Tanah Abang train station enforcing escalator etiquette: walk on the right and stand on the left

People queueing for an escalator in Tanah Abang train station. Photo: Instagram/@mayasiswadi

Anyone who has taken the KRL Commuterline during rush hour has probably experienced the free for all rush towards escalators after disembarking their train, especially at the busiest train stations like Central Jakarta’s Tanah Abang.

In a bid to instill more civility amongst KRL passengers, PT KAI Commuterline Jakarta (PT KCJ) is enforcing a bit of escalator etiquette that is already commonly done in many other countries but is still rarely seen in Indonesia: asking those who are standing to stay to one side so that those who are walking can proceed on the other.

Tanah Abang station is going to some lengths to enforce this escalator etiquette. They have put up signs around the station to educate people to walk on the right and stand on the left of escalators. They have also deployed officers with megaphones to instruct passengers to follow the rule.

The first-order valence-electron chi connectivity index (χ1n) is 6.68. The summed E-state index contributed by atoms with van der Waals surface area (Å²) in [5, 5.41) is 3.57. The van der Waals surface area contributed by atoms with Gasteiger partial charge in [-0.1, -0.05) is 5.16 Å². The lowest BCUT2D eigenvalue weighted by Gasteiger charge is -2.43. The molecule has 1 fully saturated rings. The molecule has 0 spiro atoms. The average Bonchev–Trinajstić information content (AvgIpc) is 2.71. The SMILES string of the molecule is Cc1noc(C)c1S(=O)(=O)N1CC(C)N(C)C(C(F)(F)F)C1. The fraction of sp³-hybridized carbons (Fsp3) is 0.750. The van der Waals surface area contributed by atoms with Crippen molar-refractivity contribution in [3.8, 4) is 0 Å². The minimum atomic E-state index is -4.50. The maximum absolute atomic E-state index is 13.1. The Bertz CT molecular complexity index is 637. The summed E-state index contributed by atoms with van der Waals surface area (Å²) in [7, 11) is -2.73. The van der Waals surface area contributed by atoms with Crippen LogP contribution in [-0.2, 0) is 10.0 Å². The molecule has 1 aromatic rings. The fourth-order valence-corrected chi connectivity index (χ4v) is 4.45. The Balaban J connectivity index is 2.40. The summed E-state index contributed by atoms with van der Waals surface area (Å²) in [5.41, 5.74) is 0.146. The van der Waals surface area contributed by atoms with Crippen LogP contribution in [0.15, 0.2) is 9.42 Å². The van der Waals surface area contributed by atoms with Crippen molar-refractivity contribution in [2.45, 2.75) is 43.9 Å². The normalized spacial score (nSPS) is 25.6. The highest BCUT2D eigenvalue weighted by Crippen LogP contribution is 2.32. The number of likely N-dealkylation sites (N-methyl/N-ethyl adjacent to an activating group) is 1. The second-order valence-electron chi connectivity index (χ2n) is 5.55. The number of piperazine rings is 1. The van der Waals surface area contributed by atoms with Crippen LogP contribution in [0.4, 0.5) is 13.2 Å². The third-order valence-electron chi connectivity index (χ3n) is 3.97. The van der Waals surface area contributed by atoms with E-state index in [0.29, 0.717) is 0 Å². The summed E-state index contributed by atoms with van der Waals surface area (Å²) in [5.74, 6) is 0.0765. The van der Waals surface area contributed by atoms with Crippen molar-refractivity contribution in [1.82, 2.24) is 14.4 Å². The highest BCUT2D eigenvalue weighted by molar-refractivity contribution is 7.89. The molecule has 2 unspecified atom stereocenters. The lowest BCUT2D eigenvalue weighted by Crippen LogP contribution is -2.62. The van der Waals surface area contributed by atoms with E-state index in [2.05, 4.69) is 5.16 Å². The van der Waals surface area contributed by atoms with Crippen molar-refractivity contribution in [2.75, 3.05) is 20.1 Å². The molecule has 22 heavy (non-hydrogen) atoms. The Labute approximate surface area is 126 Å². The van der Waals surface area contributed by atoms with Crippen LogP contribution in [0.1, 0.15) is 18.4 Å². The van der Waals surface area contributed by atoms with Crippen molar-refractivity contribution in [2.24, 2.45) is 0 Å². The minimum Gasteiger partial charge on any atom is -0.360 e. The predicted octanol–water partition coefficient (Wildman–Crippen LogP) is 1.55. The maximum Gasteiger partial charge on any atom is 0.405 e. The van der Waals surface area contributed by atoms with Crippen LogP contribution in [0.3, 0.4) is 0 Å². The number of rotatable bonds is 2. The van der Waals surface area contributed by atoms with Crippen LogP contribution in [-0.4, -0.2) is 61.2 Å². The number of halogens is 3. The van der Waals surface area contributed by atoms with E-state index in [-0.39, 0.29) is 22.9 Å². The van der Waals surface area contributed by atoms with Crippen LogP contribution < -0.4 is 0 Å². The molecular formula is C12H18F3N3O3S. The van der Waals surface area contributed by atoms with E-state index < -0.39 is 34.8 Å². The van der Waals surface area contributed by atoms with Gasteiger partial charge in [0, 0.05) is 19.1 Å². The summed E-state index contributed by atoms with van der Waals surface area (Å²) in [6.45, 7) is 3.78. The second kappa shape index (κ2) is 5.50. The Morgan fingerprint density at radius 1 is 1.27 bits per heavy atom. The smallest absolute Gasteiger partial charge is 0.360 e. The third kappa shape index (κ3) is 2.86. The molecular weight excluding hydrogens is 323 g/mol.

“We’re still socializing it. It’s already like that in Japan, it turns out (escalator etiquette) makes things more efficient in Japan,” said Tanah Abang Deputy Station Master Deni Setiawan, as quoted by Detik today.

Fadly Ardiansyah, an officer at Tanah Abang station, admitted that it’s still difficult at times to educate some passengers to follow the escalator rule.

“It’s difficult sometimes. Passengers who are employees can easily be told. But for people who are awam (which literally translates to layperson but is also used to describe the poor and uneducated), it’s a bit more difficult,” he said, as quoted by Detik.

PT KCJ Public Relations Manager Eva Chairunisa said rules regarding escalator etiquette have long existed in all of their train stations. However, she conceded that they have rarely been followed by KRL passengers, which led to campaigns to raise people’s awareness about them like in Tanah Abang.

Cynics among us would probably like to point out that it’s 2017 and yet we are still having to educate people about escalator etiquette. But to us, cynicism doesn’t contribute to progress and we welcome any effort made to move society towards becoming more civilized.

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